The joy was palpable when 1000 people filled St Mary’s Cathedral in Sydney for the official opening of the cause for beatification and canonisation of Australia’s next possible saint, Eileen O’Connor on 20 February.
Beatification is the first of two major steps to being officially declared a saint by the Church; Eileen has already been accorded the title ‘Servant of God.’
Born in Melbourne in 1892, Eileen Rosaline O’Connor suffered a broken spine at the age three and lived in in constant nerve pain from what was later diagnosed as tuberculous osteomyelitis.
She co-founded Our Lady’s Nurses for the Poor with local priest Father Edward McGrath msc in 1913 to care for the sick and dying poor in their homes.
Lovingly known as ‘Little Mother’, she measured only 115cm tall when she died aged 28 in 1921.
In his homily, Archbishop Anthony Fisher OP said God makes far more saints than are recognised, but that “the Church is graced to recognise a few”.
“For a century now the Church in Australia has kept alive the memory of the ‘Little Mother’,” he said adding that it has seen “many answers to prayers through the intercession of Eileen”.
The next steps in the process which would raise her to the altars, official confirmation of her reputation for holiness and indications from God [in the form of two miraculous healings], will require from Catholics ‘the patience of a saint’, he said.
“But we hope that day will come in our lifetime.”
Present at the Mass were the members of Our Lady’s Nurses for the Poor, the congregation Eileen co-founded with Father Edward McGrath msc, their staff and friends, and families and staff from Eileen O’Connor Catholic College in Lewisham.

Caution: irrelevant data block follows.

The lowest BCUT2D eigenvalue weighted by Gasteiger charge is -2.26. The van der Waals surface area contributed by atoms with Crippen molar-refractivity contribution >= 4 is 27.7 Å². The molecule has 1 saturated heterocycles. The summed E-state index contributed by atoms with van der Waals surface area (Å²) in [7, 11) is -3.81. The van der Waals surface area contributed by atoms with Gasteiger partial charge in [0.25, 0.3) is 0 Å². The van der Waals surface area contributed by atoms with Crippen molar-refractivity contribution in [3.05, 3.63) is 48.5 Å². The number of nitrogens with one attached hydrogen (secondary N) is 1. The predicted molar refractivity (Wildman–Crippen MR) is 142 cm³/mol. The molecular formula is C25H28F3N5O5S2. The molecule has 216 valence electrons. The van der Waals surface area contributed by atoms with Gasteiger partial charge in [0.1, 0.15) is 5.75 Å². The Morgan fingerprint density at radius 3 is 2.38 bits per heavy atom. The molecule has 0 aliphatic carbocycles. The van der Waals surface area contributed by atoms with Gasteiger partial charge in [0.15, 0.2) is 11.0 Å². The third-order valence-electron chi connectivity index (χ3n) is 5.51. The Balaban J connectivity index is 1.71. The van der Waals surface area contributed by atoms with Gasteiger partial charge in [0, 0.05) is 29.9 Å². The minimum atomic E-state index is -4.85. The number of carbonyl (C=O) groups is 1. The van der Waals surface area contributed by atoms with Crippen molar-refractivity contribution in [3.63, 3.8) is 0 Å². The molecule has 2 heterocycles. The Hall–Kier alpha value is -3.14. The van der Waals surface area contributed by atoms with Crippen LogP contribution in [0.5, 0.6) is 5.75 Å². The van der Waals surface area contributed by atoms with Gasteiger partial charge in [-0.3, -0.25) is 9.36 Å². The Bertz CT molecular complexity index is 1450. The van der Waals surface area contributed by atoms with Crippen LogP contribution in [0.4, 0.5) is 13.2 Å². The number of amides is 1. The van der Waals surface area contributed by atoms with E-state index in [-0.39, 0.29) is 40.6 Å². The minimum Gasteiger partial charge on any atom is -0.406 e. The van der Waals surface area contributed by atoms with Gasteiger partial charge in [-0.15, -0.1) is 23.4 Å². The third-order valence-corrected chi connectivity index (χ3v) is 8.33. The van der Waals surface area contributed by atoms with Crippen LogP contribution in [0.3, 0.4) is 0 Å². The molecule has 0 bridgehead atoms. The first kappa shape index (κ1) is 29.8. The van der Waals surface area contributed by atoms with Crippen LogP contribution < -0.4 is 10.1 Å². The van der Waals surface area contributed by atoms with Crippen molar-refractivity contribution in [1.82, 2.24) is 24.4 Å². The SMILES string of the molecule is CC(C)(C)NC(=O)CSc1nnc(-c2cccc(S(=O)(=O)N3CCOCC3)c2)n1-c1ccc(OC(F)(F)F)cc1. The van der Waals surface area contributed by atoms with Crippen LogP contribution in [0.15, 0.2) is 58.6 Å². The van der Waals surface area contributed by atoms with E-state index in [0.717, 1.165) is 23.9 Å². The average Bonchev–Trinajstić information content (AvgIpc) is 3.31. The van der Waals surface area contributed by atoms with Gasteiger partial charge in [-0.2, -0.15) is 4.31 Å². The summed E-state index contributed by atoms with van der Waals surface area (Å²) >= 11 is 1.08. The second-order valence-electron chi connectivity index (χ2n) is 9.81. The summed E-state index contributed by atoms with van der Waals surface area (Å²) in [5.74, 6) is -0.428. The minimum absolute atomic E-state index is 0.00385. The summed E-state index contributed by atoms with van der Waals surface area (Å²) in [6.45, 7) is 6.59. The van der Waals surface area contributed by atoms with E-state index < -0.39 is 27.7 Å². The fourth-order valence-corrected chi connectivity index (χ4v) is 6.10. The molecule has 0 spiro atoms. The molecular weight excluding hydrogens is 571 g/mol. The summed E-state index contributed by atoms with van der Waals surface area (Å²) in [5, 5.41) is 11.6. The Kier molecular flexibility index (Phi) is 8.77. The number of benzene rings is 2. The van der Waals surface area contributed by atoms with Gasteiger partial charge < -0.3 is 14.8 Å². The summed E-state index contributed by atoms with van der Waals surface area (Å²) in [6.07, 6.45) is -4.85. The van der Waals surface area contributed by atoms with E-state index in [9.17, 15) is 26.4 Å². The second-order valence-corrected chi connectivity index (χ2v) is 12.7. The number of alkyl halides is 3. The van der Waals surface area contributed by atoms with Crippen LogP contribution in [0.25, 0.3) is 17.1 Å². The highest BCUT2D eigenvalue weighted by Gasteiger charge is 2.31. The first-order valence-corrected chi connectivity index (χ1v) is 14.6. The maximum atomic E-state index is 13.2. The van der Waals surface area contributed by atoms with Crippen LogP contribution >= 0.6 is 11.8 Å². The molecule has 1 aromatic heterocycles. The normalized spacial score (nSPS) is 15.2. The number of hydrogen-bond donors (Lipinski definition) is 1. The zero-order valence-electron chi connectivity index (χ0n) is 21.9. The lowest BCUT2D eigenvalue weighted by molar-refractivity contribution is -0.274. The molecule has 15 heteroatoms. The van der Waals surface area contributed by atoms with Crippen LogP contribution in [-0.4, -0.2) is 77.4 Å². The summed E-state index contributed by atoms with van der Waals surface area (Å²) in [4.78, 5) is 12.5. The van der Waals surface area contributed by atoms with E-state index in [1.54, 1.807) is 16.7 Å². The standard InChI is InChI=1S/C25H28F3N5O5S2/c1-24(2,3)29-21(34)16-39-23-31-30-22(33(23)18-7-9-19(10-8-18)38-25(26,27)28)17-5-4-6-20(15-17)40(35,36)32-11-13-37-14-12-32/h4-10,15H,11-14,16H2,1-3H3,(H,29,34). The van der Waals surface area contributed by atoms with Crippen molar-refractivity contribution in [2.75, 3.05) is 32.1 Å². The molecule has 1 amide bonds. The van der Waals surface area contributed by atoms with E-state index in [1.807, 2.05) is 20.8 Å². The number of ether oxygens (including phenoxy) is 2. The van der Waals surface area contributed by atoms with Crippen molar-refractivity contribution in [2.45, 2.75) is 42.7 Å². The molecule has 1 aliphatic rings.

Also in attendance were diocesan, education, religious and civic leaders including representatives of the Sisters of Charity which administers the congregation.
The evening included a ceremony to swear-in Archbishop Fisher and his four Sydney-based delegates who will now prepare all of the material relating to Eileen’s life and reputation for the consideration of experts in Rome.
They are Fr Julian Wellspring who will chair the group, Fr Richard Waddell, Mrs Jenny Malouf and Mrs Maureen Fairbairn.
Eileen will only be given the title of Venerable, the next step in the process towards official sainthood, if – after the diocesan phase is completed – expert theologians and historians in Rome judge there is sufficient evidence of her reputation for holiness and a life of heroic virtue.
After this, a medically unexplainable healing – a miraculous healing – must be proven to have occurred through her intercession before she is declared a blessed.
One further proven miracle occurring after that time will confirm her as Australia’s second saint.
The official postulator guiding her cause, Fr Anthony Robbie, thanked Archbishop Fisher for his courage and devotion for kick-starting the process in 2017.
“On behalf of those who have waited all these years we thank you for the bottom of our hearts,” he said.
He also thanked Bishop Anthony Randazzo for his “devotion and love” in his role as the initial investigator of Eileen’s cause and the Brown Nurses whose “luminous lives” of generous and selfless love manifests Eileen’s spirit.
He encouraged all present and those watching the live-streamed event to spread the word about Eileen among family, friends, the church community and wider afield.
“May we live to see the happy conclusion to the events we begin this evening,” Fr Robbie said.
Our Lady’s Nurses for the Poor’s Sister Margaret Mary Birgin oln told The Catholic Weekly Eileen was above all else “a very joyful person”.
“I’m just so happy that her little image has gone out on prayer cards all over Sydney tonight, and her name has gone before her,” she said.
“It’s amazing how she has been drawn into the hearts of so many people who venerate and love her already.
“So it’s a wonderful time for us.
“I just know Eileen would be stoked.”
Earlier in the day Fr Robbie told The Catholic Weekly that during time he has spent in Rome laying the groundwork for her cause’s official launch he has found Eileen to be “a very compelling, magnetic individual”.
“She’s a little person of this world in every visible way, [yet] supernaturally she’s a giant,” he said.
“She exceeded the bounds of her human nature in the most wonderful way and brought happiness and light and life into the lives of so many people.
“And that’s never passed away.”
If Eileen O’Connor is beatified she would be only the second Australian to be officially recognised in this way by the Church and would likely be on track to become the country’s second saint after St Mary MacKillop of the Cross.
By Marilyn Rodrigues. Republished with permission from The Catholic Weekly and the Archdiocese of Sydney.